I got a 50m one from bananafingers for about £110 last year. It's often on sale and probably worth it, although the Alps trip I bought it for got cancelled and since then I've done hardly any climbing due to injury so can't give a proper review. It's very light though...
I bought an 80m one in a sale a few years and cut it in half to give me a 40m rope for the alps, and a spare one for when I trash the first! We used it for a few alpine routes, a mix of glacier, rock, mixed, etc, and it seemed really good. Just about thick enough to inspire some confidence, but still nice and lightweight. Previously I might have considered taking a half rope to save weight, but with the Opera I didn't find myself making that compromise. Have also used it for scrambling and lower grade routes in the UK. So far (helped by Covid) the first one is standing up pretty well, so I've not considered getting the other half out. I think ideally I'd have found someone else who wanted to buy 80m of the other colour, so that I could also sensibly use them as half ropes.
Have you used the rope much where it is being put under the stress of a climber's weight? Lowering someone off a sport route for example, or lowering someone after they have top roped?
I'm really interested in whether Beal have found a way of making a rope rated for single use that is this light and thin, without just reducing its sheath thickness/abrasion resistance. I reviewed the 8.6 Edelrid Corbie about 8 years ago https://www.ukclimbing.com/gear/climbing/ropes/edelrid_corbie_-_for_when_weight_is_everything-6738 I think it was a bit of a disaster for Edelrid as I found the ropes were incredibly delicate, and from two days general cragging with the ropes, I got two coreshots that required cutting down the rope both times. My 70 mtr rope very quickly became much shorter! One of the super friendly engineers from Edelrid in Germany actually called me and basically said they had made it as a sort of "concept-rope" - it won an ISPO award, although they seem to be more marketing device than anything else - and their UK PR shouldn't really have sent them out to be used like other 'normal' ropes. But they were selling them, they were in the shops, so our review pointing out how subject to abrasion they seemed to be wasn't unfair. I do remember noticing the model was quietly dropped from the product line up the next year.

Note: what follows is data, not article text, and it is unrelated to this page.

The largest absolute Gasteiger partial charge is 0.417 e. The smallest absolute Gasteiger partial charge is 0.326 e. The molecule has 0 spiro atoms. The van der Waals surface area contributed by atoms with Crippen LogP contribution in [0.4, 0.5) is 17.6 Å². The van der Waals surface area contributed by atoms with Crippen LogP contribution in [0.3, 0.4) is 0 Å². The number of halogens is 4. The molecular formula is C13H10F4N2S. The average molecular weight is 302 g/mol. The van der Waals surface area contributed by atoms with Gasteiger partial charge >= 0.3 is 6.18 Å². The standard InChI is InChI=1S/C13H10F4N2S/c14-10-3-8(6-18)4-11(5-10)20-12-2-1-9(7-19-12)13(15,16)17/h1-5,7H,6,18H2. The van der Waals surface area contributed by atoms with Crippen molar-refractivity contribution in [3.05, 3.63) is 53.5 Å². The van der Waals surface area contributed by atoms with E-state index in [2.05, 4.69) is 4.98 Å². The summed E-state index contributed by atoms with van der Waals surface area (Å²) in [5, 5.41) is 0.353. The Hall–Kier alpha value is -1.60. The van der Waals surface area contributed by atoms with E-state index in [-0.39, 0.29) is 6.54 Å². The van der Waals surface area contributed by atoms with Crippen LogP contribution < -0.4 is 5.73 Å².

I imagine technology has moved on again - perhaps the unicore construction helps - so perhaps Beal has managed to go down as far as 8.5 and still have it reasonably tough. I'm still using two Beal Jokers, which are now over 10 years old - one from this review https://www.ukclimbing.com/gear/climbing/ropes/the_ultimate_in_versatility_triple_rated_ropes-3765 and one that I bought myself for complicated reasons I can't quite remember! I've chopped down one of them a bit, but they are both looking ok considering they have both seen a reasonable amount of use over that time. I've been impressed with durability of number of different Beals I've had actually.
This rope's been around for a few years now - in fact I was quite surprised to see this advert because it makes it sound like it's a new innovation. I bought mine after reading a really positive review by a guide who'd been using a pair of them heavily over a season.